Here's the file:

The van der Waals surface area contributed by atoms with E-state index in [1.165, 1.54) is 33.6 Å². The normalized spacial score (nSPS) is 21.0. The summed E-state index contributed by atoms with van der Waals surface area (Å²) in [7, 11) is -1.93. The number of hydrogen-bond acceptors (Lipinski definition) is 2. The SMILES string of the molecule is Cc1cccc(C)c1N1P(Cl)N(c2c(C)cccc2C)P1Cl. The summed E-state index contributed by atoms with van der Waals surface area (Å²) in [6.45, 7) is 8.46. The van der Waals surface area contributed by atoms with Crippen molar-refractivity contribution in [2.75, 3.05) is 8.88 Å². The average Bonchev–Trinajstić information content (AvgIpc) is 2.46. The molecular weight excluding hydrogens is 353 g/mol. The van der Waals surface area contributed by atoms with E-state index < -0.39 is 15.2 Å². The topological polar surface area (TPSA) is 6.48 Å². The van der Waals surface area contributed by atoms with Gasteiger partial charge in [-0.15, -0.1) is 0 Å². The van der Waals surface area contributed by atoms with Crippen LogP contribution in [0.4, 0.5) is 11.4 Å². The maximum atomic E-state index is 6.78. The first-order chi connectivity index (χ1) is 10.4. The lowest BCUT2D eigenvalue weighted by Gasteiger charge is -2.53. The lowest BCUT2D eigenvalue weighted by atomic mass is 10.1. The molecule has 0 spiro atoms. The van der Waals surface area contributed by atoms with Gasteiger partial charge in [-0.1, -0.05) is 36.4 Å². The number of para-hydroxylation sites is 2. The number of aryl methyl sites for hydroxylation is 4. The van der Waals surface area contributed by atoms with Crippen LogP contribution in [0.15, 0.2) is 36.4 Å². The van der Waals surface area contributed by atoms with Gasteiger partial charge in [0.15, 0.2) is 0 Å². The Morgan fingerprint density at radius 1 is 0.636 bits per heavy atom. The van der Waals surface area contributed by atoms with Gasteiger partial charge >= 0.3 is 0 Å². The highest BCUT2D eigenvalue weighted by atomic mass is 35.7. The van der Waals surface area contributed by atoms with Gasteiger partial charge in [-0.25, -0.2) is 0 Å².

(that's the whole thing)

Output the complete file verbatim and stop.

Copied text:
The van der Waals surface area contributed by atoms with E-state index in [1.165, 1.54) is 33.6 Å². The normalized spacial score (nSPS) is 21.0. The summed E-state index contributed by atoms with van der Waals surface area (Å²) in [7, 11) is -1.93. The number of hydrogen-bond acceptors (Lipinski definition) is 2. The SMILES string of the molecule is Cc1cccc(C)c1N1P(Cl)N(c2c(C)cccc2C)P1Cl. The summed E-state index contributed by atoms with van der Waals surface area (Å²) in [6.45, 7) is 8.46. The van der Waals surface area contributed by atoms with Crippen molar-refractivity contribution in [2.75, 3.05) is 8.88 Å². The average Bonchev–Trinajstić information content (AvgIpc) is 2.46. The molecular weight excluding hydrogens is 353 g/mol. The van der Waals surface area contributed by atoms with E-state index < -0.39 is 15.2 Å². The topological polar surface area (TPSA) is 6.48 Å². The van der Waals surface area contributed by atoms with Gasteiger partial charge in [-0.15, -0.1) is 0 Å². The van der Waals surface area contributed by atoms with Crippen LogP contribution in [0.4, 0.5) is 11.4 Å². The maximum atomic E-state index is 6.78. The first-order chi connectivity index (χ1) is 10.4. The lowest BCUT2D eigenvalue weighted by Gasteiger charge is -2.53. The lowest BCUT2D eigenvalue weighted by atomic mass is 10.1. The molecule has 0 spiro atoms. The van der Waals surface area contributed by atoms with Gasteiger partial charge in [-0.1, -0.05) is 36.4 Å². The number of para-hydroxylation sites is 2. The number of aryl methyl sites for hydroxylation is 4. The van der Waals surface area contributed by atoms with Crippen LogP contribution in [0.15, 0.2) is 36.4 Å². The van der Waals surface area contributed by atoms with Gasteiger partial charge in [0.15, 0.2) is 0 Å². The Morgan fingerprint density at radius 1 is 0.636 bits per heavy atom. The van der Waals surface area contributed by atoms with Gasteiger partial charge >= 0.3 is 0 Å². The highest BCUT2D eigenvalue weighted by atomic mass is 35.7. The van der Waals surface area contributed by atoms with Gasteiger partial charge in [-0.25, -0.2) is 0 Å².